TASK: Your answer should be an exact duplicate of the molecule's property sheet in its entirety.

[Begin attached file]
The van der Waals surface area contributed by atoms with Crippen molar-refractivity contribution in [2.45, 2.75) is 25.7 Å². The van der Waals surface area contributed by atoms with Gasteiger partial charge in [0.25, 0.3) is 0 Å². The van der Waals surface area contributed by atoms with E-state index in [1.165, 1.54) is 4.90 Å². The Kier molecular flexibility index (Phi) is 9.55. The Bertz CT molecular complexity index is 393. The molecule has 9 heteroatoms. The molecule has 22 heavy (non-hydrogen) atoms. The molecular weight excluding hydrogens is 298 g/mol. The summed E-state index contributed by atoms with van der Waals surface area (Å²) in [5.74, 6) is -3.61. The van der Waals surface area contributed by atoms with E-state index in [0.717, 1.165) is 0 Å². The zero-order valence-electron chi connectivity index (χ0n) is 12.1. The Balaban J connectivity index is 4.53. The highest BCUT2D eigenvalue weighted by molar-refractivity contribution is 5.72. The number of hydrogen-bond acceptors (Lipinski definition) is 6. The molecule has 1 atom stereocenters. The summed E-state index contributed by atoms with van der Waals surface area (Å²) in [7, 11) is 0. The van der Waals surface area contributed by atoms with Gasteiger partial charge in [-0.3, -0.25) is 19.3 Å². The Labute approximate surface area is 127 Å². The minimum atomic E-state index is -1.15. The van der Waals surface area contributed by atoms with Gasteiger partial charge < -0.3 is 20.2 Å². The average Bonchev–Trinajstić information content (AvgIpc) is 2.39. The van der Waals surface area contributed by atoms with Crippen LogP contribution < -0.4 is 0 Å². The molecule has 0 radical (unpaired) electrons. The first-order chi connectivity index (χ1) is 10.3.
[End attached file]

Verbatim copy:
The van der Waals surface area contributed by atoms with Crippen molar-refractivity contribution in [2.45, 2.75) is 25.7 Å². The van der Waals surface area contributed by atoms with Gasteiger partial charge in [0.25, 0.3) is 0 Å². The van der Waals surface area contributed by atoms with E-state index in [1.165, 1.54) is 4.90 Å². The Kier molecular flexibility index (Phi) is 9.55. The Bertz CT molecular complexity index is 393. The molecule has 9 heteroatoms. The molecule has 22 heavy (non-hydrogen) atoms. The molecular weight excluding hydrogens is 298 g/mol. The summed E-state index contributed by atoms with van der Waals surface area (Å²) in [5.74, 6) is -3.61. The van der Waals surface area contributed by atoms with E-state index in [0.717, 1.165) is 0 Å². The zero-order valence-electron chi connectivity index (χ0n) is 12.1. The Balaban J connectivity index is 4.53. The highest BCUT2D eigenvalue weighted by molar-refractivity contribution is 5.72. The number of hydrogen-bond acceptors (Lipinski definition) is 6. The molecule has 1 atom stereocenters. The summed E-state index contributed by atoms with van der Waals surface area (Å²) in [7, 11) is 0. The van der Waals surface area contributed by atoms with Gasteiger partial charge in [-0.3, -0.25) is 19.3 Å². The Labute approximate surface area is 127 Å². The minimum atomic E-state index is -1.15. The van der Waals surface area contributed by atoms with Gasteiger partial charge < -0.3 is 20.2 Å². The average Bonchev–Trinajstić information content (AvgIpc) is 2.39. The van der Waals surface area contributed by atoms with Crippen LogP contribution < -0.4 is 0 Å². The molecule has 0 radical (unpaired) electrons. The first-order chi connectivity index (χ1) is 10.3.